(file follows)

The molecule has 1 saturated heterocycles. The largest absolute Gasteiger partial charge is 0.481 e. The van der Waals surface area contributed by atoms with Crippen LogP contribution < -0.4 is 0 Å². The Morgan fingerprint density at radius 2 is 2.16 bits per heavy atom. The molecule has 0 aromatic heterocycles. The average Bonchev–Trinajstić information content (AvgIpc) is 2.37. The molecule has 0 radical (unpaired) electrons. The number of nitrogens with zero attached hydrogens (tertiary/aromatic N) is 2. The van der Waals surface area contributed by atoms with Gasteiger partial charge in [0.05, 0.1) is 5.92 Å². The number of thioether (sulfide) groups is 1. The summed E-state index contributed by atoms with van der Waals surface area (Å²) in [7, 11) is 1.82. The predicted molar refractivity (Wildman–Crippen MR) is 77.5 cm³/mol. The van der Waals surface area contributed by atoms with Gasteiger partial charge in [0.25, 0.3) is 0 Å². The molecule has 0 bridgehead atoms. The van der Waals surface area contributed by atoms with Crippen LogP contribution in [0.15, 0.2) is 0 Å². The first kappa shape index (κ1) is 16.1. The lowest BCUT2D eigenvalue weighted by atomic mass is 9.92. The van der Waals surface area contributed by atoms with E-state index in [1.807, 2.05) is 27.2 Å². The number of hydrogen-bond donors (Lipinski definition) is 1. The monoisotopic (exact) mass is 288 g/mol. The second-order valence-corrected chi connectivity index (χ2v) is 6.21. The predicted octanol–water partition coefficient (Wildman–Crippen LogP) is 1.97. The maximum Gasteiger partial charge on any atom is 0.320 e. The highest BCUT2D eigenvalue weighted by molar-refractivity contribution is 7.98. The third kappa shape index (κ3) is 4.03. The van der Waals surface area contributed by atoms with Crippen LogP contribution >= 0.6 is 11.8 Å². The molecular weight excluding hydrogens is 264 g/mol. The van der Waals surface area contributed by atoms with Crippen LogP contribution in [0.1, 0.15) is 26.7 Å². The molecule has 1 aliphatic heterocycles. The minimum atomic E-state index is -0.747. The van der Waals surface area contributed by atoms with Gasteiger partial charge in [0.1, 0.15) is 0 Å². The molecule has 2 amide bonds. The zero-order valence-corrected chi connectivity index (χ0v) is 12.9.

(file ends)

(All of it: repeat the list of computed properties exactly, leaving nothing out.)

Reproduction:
The molecule has 1 saturated heterocycles. The largest absolute Gasteiger partial charge is 0.481 e. The van der Waals surface area contributed by atoms with Crippen LogP contribution < -0.4 is 0 Å². The Morgan fingerprint density at radius 2 is 2.16 bits per heavy atom. The molecule has 0 aromatic heterocycles. The average Bonchev–Trinajstić information content (AvgIpc) is 2.37. The molecule has 0 radical (unpaired) electrons. The number of nitrogens with zero attached hydrogens (tertiary/aromatic N) is 2. The van der Waals surface area contributed by atoms with Gasteiger partial charge in [0.05, 0.1) is 5.92 Å². The number of thioether (sulfide) groups is 1. The summed E-state index contributed by atoms with van der Waals surface area (Å²) in [7, 11) is 1.82. The predicted molar refractivity (Wildman–Crippen MR) is 77.5 cm³/mol. The van der Waals surface area contributed by atoms with Gasteiger partial charge in [0.25, 0.3) is 0 Å². The molecule has 0 bridgehead atoms. The van der Waals surface area contributed by atoms with Crippen LogP contribution in [0.15, 0.2) is 0 Å². The first kappa shape index (κ1) is 16.1. The lowest BCUT2D eigenvalue weighted by atomic mass is 9.92. The van der Waals surface area contributed by atoms with E-state index in [1.807, 2.05) is 27.2 Å². The number of hydrogen-bond donors (Lipinski definition) is 1. The monoisotopic (exact) mass is 288 g/mol. The second-order valence-corrected chi connectivity index (χ2v) is 6.21. The predicted octanol–water partition coefficient (Wildman–Crippen LogP) is 1.97. The maximum Gasteiger partial charge on any atom is 0.320 e. The highest BCUT2D eigenvalue weighted by molar-refractivity contribution is 7.98. The third kappa shape index (κ3) is 4.03. The van der Waals surface area contributed by atoms with Crippen LogP contribution >= 0.6 is 11.8 Å². The molecular weight excluding hydrogens is 264 g/mol. The van der Waals surface area contributed by atoms with Crippen LogP contribution in [0.1, 0.15) is 26.7 Å². The molecule has 1 aliphatic heterocycles. The minimum atomic E-state index is -0.747. The van der Waals surface area contributed by atoms with Gasteiger partial charge in [0.1, 0.15) is 0 Å². The molecule has 2 amide bonds. The zero-order valence-corrected chi connectivity index (χ0v) is 12.9.